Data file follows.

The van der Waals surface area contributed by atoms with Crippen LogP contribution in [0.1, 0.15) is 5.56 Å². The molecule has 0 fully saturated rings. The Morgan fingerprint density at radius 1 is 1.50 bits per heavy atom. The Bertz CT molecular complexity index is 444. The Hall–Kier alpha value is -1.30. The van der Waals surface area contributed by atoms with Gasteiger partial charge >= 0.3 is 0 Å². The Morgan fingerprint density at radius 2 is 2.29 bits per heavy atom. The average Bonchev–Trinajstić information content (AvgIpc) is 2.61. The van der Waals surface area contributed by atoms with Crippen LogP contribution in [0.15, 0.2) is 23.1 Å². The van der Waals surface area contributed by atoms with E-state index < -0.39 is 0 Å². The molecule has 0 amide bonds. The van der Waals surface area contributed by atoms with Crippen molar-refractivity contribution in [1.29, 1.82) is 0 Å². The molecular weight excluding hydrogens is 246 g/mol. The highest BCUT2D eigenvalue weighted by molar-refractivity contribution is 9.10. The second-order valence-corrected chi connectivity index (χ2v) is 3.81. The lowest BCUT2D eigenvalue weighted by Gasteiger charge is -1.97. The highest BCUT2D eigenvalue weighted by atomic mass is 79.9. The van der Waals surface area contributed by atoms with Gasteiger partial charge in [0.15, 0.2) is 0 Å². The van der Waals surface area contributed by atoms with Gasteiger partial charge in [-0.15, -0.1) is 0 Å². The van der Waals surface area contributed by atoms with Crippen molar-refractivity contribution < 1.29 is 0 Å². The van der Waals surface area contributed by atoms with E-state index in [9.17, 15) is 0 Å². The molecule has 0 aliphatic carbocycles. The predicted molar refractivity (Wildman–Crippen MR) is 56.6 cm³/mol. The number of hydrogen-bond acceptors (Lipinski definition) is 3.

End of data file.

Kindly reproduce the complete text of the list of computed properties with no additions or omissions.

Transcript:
The van der Waals surface area contributed by atoms with Crippen LogP contribution in [0.1, 0.15) is 5.56 Å². The molecule has 0 fully saturated rings. The Morgan fingerprint density at radius 1 is 1.50 bits per heavy atom. The Bertz CT molecular complexity index is 444. The Hall–Kier alpha value is -1.30. The van der Waals surface area contributed by atoms with Gasteiger partial charge >= 0.3 is 0 Å². The Morgan fingerprint density at radius 2 is 2.29 bits per heavy atom. The average Bonchev–Trinajstić information content (AvgIpc) is 2.61. The van der Waals surface area contributed by atoms with Crippen LogP contribution in [0.15, 0.2) is 23.1 Å². The van der Waals surface area contributed by atoms with E-state index < -0.39 is 0 Å². The molecule has 0 amide bonds. The van der Waals surface area contributed by atoms with Crippen molar-refractivity contribution in [1.29, 1.82) is 0 Å². The molecular weight excluding hydrogens is 246 g/mol. The highest BCUT2D eigenvalue weighted by molar-refractivity contribution is 9.10. The second-order valence-corrected chi connectivity index (χ2v) is 3.81. The lowest BCUT2D eigenvalue weighted by Gasteiger charge is -1.97. The highest BCUT2D eigenvalue weighted by atomic mass is 79.9. The van der Waals surface area contributed by atoms with Gasteiger partial charge in [0.15, 0.2) is 0 Å². The van der Waals surface area contributed by atoms with Gasteiger partial charge in [-0.15, -0.1) is 0 Å². The van der Waals surface area contributed by atoms with Crippen molar-refractivity contribution < 1.29 is 0 Å². The van der Waals surface area contributed by atoms with E-state index in [9.17, 15) is 0 Å². The molecule has 0 aliphatic carbocycles. The predicted molar refractivity (Wildman–Crippen MR) is 56.6 cm³/mol. The number of hydrogen-bond acceptors (Lipinski definition) is 3.